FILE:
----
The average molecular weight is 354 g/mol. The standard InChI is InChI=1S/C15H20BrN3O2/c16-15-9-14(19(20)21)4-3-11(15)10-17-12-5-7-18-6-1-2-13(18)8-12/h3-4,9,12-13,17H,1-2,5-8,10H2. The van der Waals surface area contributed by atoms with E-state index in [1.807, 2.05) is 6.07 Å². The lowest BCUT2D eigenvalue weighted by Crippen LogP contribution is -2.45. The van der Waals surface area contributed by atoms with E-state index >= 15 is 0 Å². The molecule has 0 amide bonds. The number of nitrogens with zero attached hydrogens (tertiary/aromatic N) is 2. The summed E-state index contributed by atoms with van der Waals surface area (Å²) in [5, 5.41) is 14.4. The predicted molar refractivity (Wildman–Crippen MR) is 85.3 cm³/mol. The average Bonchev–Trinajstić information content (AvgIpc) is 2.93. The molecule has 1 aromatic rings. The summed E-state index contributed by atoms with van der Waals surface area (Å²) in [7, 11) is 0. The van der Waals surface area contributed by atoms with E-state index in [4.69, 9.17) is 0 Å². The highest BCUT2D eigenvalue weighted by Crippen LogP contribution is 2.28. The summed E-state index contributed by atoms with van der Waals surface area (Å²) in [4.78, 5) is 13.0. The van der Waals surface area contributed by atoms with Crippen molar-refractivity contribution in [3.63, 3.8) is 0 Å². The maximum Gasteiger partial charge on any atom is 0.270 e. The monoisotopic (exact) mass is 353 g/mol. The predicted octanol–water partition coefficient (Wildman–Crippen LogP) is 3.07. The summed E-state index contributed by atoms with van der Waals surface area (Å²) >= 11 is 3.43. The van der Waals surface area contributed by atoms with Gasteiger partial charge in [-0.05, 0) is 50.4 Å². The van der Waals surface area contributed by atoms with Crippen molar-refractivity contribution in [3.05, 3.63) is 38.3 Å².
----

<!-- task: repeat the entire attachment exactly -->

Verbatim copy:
The average molecular weight is 354 g/mol. The standard InChI is InChI=1S/C15H20BrN3O2/c16-15-9-14(19(20)21)4-3-11(15)10-17-12-5-7-18-6-1-2-13(18)8-12/h3-4,9,12-13,17H,1-2,5-8,10H2. The van der Waals surface area contributed by atoms with E-state index in [1.807, 2.05) is 6.07 Å². The lowest BCUT2D eigenvalue weighted by Crippen LogP contribution is -2.45. The van der Waals surface area contributed by atoms with E-state index >= 15 is 0 Å². The molecule has 0 amide bonds. The number of nitrogens with zero attached hydrogens (tertiary/aromatic N) is 2. The summed E-state index contributed by atoms with van der Waals surface area (Å²) in [5, 5.41) is 14.4. The predicted molar refractivity (Wildman–Crippen MR) is 85.3 cm³/mol. The average Bonchev–Trinajstić information content (AvgIpc) is 2.93. The molecule has 1 aromatic rings. The summed E-state index contributed by atoms with van der Waals surface area (Å²) in [7, 11) is 0. The van der Waals surface area contributed by atoms with E-state index in [4.69, 9.17) is 0 Å². The highest BCUT2D eigenvalue weighted by Crippen LogP contribution is 2.28. The summed E-state index contributed by atoms with van der Waals surface area (Å²) in [4.78, 5) is 13.0. The van der Waals surface area contributed by atoms with Crippen molar-refractivity contribution in [3.63, 3.8) is 0 Å². The maximum Gasteiger partial charge on any atom is 0.270 e. The monoisotopic (exact) mass is 353 g/mol. The predicted octanol–water partition coefficient (Wildman–Crippen LogP) is 3.07. The summed E-state index contributed by atoms with van der Waals surface area (Å²) >= 11 is 3.43. The van der Waals surface area contributed by atoms with Gasteiger partial charge in [-0.05, 0) is 50.4 Å². The van der Waals surface area contributed by atoms with Crippen molar-refractivity contribution in [3.05, 3.63) is 38.3 Å².